If you're looking for free wheelchairs, free mobility scooters, and other free mobility aids in Vermont, we've got you covered!
This page is a complete resource for free assistive devices (wheelchairs, scooters, and more) and independent living resources in the state of Vermont.
Check out the resources below, and if you have a resource to add, please contact us!
Free Wheelchairs & Assistive Devices in Vermont
1. Vermont Assistive Technology Program and Vermont Family Network
The Vermont Assistive Technology Program is Vermont’s federal AT Act Program. The AT Act programs operate under the U.S. Department of Health and Human Services: Administration for Community Living.
The AT Act Programs help individuals of all ages find accessible solutions to overcome barriers at home, work, and in the community as related to disability and aging-related needs. AT Program will loan equipment in the inventory to you for 30-days, free of charge. It can be shipped directly to you for free.
2. Grace Cottage hospital
The Valley Health Council has a “Loan Closet” of durable medical equipment, such as wheelchairs, walkers, canes, commodes, toilet seat extenders, and shower chairs, which they lend out free of charge. This service saves those in need of such equipment for only a short time from having to purchase the item.
They also have a transportation service; to visit Springfield on the first and third Tuesdays of the month, call Liza at 874-4258 to make a reservation. To go to Brattleboro on the first and third Wednesdays of the month, call Tom at 365-4406 to reserve a seat.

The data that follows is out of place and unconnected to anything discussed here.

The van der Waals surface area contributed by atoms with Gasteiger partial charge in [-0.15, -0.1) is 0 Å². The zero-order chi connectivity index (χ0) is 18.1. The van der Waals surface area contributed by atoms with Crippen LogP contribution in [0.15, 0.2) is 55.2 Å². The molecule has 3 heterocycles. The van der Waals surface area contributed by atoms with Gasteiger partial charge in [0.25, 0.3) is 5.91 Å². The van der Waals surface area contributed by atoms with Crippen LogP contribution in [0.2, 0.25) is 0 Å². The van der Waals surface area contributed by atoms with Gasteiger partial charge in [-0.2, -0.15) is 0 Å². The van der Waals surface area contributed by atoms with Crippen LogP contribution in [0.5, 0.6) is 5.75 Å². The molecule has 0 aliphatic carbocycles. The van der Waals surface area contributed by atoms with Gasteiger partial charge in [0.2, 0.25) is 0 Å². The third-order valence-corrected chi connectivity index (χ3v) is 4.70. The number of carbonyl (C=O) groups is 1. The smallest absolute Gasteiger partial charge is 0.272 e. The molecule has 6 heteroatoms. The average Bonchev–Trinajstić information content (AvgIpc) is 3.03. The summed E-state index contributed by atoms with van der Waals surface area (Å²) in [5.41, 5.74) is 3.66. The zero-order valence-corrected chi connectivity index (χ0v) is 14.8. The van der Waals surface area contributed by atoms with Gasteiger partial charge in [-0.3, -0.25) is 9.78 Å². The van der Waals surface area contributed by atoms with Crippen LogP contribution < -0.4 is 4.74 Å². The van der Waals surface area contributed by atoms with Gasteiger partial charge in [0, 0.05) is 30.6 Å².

3. Points North Physical Therapy
Points North PT offers Medical Equipment Donations Stowe, a free orthopedic equipment donation and lending service. Orthopedic equipment, including but not limited to crutches, walkers, wheelchairs, knee braces, rocker boots, and positioning equipment, frequently is used for a very limited time and winds up in a closet or a dumpster when someone else with limited financial resources could greatly benefit from it.
This service benefits those who no longer need an assistive device in their home but don’t know what to do with it, as well as those seeking an assistive device for short or long term who are having trouble finding one or cannot afford to purchase one.
4. Putney Community Cares, Inc.
Putney Community Cares has a loan closet that allows people who cannot afford such equipment to access it at no cost to them. Each item donated has been evaluated, accepted, cleaned, logged into the inventory, and finally placed in the storage room.
A potential borrower just needs to call to inquire if their desired item is available. If the equipment is not available, they put the individual on a waitlist for that item and contact them when the item is back in stock.
5. The C.I.D.E.R. Equipment Closet
The C.I.D.E.R. durable equipment storage unit has wheelchairs, walkers, rollators (walkers with a seat), shower chairs, tub transfer benches, crutches, canes, bedside commodes, and other equipment available for short or long term use. Like all C.I.D.E.R. services, there is no charge to the individual but donations are welcome and appreciated.
6. The Med Shed
The Med Shed has become a valuable resource across central Vermont for loaned medical equipment and supplies to anyone who can’t afford to pay for them.
For the past 25 years, the Toolans, now both in their 70s, have offered the local service that helps individuals to remain self-sufficient, independent and in their own homes.
The Med Shed has motorized hospital beds that would cost $800 new; simple walking canes that can cost $15 to $30; walkers costing $20 to $50; and crutches costing $40 to $50.
Other equipment includes: shower chairs, transfer seating benches and commodes.
7. Central Vermont Council on Aging
Central Vermont Council on Aging, in partnership with Green Mountain Transit, Rural Community Transportation and Stagecoach, helps older Vermonters get to medical appointments, senior centers and meal sites, the grocery store and other important destinations.
Often a 48-hour notice is required to secure a ride. To learn more about the transportation options in your community, contact the transportation provider directly.